Explaining The Payment Moment of Truth

ingenico-pmot-artwork-450.jpgHave you noticed that the checkout experience has become increasingly complex? More and more people wave their mobile phone on the POS device. Others simply tap their card and go. Forget paying with cash - in Amsterdam where I live now, many stores refuse bills and coins and only accept cards. And it’s not just when standing in line at your local grocery store; but also when paying online or buying with your mobile phone. There are more options and more steps to take before completing the purchase.

Since the beginning of my career, I have always been fascinated with reasons why people buy. I recall back in graduate school, learning about one of the simplest ideas behind the marketer’s ability to influence consumer behavior though “Moments of Truth” - a term coined by Procter & Gamble two decades ago. 

Understanding Marketing Moments

ingenico-digital-age.jpgCustomers are faced with so many options. What pushes them to make their decision? Do they pick the product with the brand name they saw on TV? Do they chose the item with the best price or best deal? Or maybe it’s as simple as the product’s location in the store. All of these considerations go into the “First Moment of Truth,” the moment when the product is chosen off the shelf. P&G marketers realized the importance of these factors and did everything possible to ensure that shoppers were encouraged to reach for their products at that moment of truth. 

But they didn’t stop there. P&G marketers also defined the “Second Moment of Truth,” which is what happens when consumers take the product home and experience it for the first time. Is it easy to open the packaging and is it appealing? Does it taste good? Does it work well? With the Second Moment of Truth, P&G had a very strong advantage in increasing the chances of repeat purchases the next time.

Enter the digital age. Consumers began searching online before going to the store and this was dramatically impacting the consumer purchasing process. Technology forced us to rethink the marketing model.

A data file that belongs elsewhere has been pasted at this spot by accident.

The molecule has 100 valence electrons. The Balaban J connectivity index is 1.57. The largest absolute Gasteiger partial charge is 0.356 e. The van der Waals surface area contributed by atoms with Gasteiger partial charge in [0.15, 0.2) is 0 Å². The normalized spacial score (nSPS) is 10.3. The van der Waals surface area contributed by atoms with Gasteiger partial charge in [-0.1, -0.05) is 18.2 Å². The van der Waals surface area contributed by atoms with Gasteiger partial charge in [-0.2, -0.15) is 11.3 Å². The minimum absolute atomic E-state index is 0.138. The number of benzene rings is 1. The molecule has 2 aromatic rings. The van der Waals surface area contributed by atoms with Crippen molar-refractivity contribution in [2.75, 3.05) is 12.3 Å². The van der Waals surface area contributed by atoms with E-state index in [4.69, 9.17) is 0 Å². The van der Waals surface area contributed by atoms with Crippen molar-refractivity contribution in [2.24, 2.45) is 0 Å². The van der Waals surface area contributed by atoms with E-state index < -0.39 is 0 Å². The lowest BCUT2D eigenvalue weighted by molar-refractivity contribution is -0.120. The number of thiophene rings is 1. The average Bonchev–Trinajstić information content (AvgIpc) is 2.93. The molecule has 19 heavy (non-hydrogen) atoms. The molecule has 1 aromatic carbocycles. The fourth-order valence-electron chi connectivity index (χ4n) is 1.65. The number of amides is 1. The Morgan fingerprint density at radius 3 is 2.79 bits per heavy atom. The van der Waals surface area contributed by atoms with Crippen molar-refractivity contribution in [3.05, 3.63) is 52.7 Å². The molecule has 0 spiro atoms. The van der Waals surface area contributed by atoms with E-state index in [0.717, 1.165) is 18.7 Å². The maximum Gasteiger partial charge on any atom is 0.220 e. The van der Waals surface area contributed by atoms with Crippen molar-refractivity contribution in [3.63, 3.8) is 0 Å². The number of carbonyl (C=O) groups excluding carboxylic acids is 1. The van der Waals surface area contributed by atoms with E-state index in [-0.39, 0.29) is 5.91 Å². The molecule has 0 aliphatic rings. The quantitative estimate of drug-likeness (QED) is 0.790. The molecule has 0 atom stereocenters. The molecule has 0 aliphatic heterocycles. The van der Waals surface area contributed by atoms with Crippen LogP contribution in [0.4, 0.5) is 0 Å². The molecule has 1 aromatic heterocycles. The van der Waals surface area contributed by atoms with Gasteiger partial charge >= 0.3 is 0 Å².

Google defined their moment - the ZMOT or “Zero Moment of Truth,” which is when the consumer does an online search to find what they need. Google argued that in the era of search engines, the ZMOT pivotal because that’s when the customer is the most heavily influenced and makes their choice. Waiting to influence the decision at the shelf is too late. Keywords, AdWords, SEO, etc. became new ways to ensure the shopper was led to the right shelf or was given a chance to buy online.

Influencing the Buyer’s Decision

Tdavid-shell-speaker.jpgo be sure, the 1MOT, 2MOT and ZMOT all remain relevant, even in today’s digital economy. However, there is a new moment worth considering as technology continues to impact the way we buy and transact. The moment of “transaction engagement,” when the consumer completes the transaction. 

In the past, this part of the buying journey was not considered very important. We didn’t have much choice in stores, other than to stand in line and wait for our turn at the cashier. But today’s stores give us more convenient checkout options, and as we’ve moved from in-store to online and now mobile purchasing, this transaction engagement is ever more important – especially because it’s still full of (visible and invisible) points of failure. Customers have more choices and merchants should think carefully about the experience they offer consumers during this step in the buying cycle.  

Shaping the Customer’s Journey

Consumers want the payment methods they recognize and the currencies they use daily. Online, they want secure websites and easy to use mobile payment options. And it all has to happen fast and seamlessly.

That’s why we think there should be a new moment of truth, - a moment of truth that highlights the complexity during the transaction engagement. At Ingenico, we call it the “Payment Moment of Truth,” or PMOT.

The PMOT doesn’t have to be visible. In Seattle Washington in the US, Amazon just opened a retail space called Amazon Go, where customers buy without stopping at a checkout to pay. The same company that invented the 1-click buy button, have created a new shopping experience, they call “Just Walk Out” shopping. Their store is based on the notion that the consumer’s payment experience is paramount and the PMOT is their single point of differentiation.

In a world where shoppers are requiring ever more sophistication in both the channels and the ways they prefer to transact, merchants who conquer their PMOT will have the advantage. At Ingenico, we have a treasure cove of data that we turn into actionable insights for our merchants. Each transaction has over 50 specific data points that can be analyzed and used to help optimize the transaction engagement. This means that PMOT can be measured and backed up with actual data. 

With more knowledge, merchants are better equipped to shape customers’ Moments of Truth in their path to connect with their customers. And that’s something that everyone – not just marketer’s – can be excited about.

David Shell is Vice President, Global Marketing & Communications for the Ingenico Retail division

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